With the naming of an interim Iraqi government following a contentious process, Iraq’s struggle for sovereignty and an end to the U.S. occupation enters a new phase. That struggle will focus on establishing Iraqi control over the nation’s life and wresting military, political and economic control away from the U.S.
Although President Bush is hailing the interim administration as a victory for his policies, it was Iraqi political leaders, working with UN representative Lakhdar Brahimi, who ultimately determined the makeup of the new leadership, rejecting some candidates pushed by the White House and Pentagon.
In a controversial move, Iyad Allawi, a Shiite former Baathist exile with CIA ties, was named interim prime minister. According to Iraqis involved in the negotiations that led to his selection, other contenders were rejected by the main Islamic parties as being too liberal, and Kurdish parties had concerns about some nominees. In the end, Allawi, a secularist on the Iraqi Governing Council who was in charge of security, a major concern for most Iraqis, was seen as an acceptable if not wildly popular compromise. One official told the UK Observer that Allawi was “the least bad of all the options.”
Although Allawi’s close ties to the State Department and CIA are seen as undermining his credibility, he is also seen by some as a skillful administrator well positioned to deal with the deteriorating security in Iraq. He is also viewed as a clever tactician, an Iraqi political observer told the World, and the hope is that he will not fully serve U.S. interests.
Some commentators link Allawi’s appointment to conflict between the State Department, CIA and military officials, on one hand, and neo-conservative ideologues in the Pentagon and Vice President Dick Cheney, who long promoted war on Iraq. Following the June 30 official handover of political power to the interim Iraqi government, the Pentagon-controlled Coalition Provisional Authority will disband and the U.S. occupation will shift to State Department control, based in a huge U.S. embassy headed by John Negroponte, a long-time foreign service operative tied to CIA activities in Central America.
Allawi is a bitter opponent of Ahmad Chalabi, the neo-cons’ favorite. Chalabi and his close allies were excluded from the interim government. Chalabi “is effectively finished, at least for the time being,” Iraqi Communist Party spokesperson Salam Ali said.
Ghazi Yawar, a Sunni leader of the prominent Shammar tribe, was named interim president. The tribe, one of the largest and most influential in the region, includes both Shia and Sunni Muslim clans. Yawar, a member of the now-disbanded Governing Council, has had good relations with both Shiites and Kurds. He has been strongly critical of the U.S. occupation.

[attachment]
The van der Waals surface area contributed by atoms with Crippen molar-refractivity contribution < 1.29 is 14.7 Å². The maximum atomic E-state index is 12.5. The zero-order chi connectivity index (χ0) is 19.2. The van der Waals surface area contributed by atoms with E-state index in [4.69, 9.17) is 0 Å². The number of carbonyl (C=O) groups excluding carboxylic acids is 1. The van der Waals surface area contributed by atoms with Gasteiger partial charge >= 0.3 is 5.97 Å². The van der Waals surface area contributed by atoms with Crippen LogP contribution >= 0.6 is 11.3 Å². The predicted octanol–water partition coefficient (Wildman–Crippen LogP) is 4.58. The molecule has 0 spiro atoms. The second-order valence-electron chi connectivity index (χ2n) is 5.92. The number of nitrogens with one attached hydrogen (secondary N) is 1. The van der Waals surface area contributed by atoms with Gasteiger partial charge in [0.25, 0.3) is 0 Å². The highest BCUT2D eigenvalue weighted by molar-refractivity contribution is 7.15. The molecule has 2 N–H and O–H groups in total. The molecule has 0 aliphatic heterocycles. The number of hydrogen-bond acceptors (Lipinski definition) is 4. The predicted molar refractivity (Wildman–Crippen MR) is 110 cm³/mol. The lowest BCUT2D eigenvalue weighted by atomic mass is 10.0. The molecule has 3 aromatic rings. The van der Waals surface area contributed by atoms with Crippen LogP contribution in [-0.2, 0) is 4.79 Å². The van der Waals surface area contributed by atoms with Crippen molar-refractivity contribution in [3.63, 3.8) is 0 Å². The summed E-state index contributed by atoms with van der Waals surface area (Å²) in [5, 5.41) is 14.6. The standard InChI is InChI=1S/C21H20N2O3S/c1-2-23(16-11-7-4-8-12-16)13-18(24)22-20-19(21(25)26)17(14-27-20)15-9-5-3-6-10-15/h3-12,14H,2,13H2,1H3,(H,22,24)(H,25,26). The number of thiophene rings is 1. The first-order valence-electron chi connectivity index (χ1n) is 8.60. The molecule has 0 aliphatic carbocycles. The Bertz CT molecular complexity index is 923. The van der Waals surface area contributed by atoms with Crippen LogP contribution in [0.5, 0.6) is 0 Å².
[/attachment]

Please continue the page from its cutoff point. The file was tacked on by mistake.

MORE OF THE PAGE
The two interim vice presidents are Ibrahim Jaafari, from one of the two main Shiite parties, the Dawa Party, and Rowsch Shaways, president of the Kurdish National Assembly and member of the Kurdish Democratic Party, one of the two major Kurdish parties.
Significantly, Kurds hold several positions in the interim government. Among them is Hoshyar Zebari, a member of the KDP, who continues as foreign minister. The deputy prime minister, Barham Saleh, is prime minister of the Kurdish regional government and a member of the Patriotic Union of Kurdistan, the other major Kurdish party. Kurds won autonomy in their region in the 1970s, but they were allowed no role in the central Iraqi government. Their autonomy was undermined by Saddam Hussein, who slaughtered thousands of Kurds in 1975. Today Iraqi progressives see federalism – in which Kurds have local self-rule but also participate in the national government, with other Iraqi nationalities – as a key element in building a unified, independent nation.
In another new step, six of the 33 cabinet members are women. Iraqi Communist Party member Mufid Al-Jazairy continues as culture minister.
Preparations are now under way for a national conference of 1,000 in July. That meeting will choose a national council of 100 that will, hopefully, exercise influence over the interim government, ICP spokesperson Ali said. The council is supposed to be able to veto – by a two-thirds majority vote – laws approved by the interim government. Ali, a London-based member of the ICP Central Committee, said the council’s “watchdog” role was a compromise. “It should have had real authority, he said.”
Iraqi Communists are now focusing on the political and electoral struggles ahead, Ali told the World.
Ali said the ICP intends to play an active role in the struggle for full Iraqi sovereignty. He noted that the U.S. is maneuvering to get a UN Security Council resolution that will allow it to retain military and economic control in Iraq. An amended draft submitted by the U.S. effectively allows U.S. troops to remain in Iraq until the end of 2005, he pointed out.
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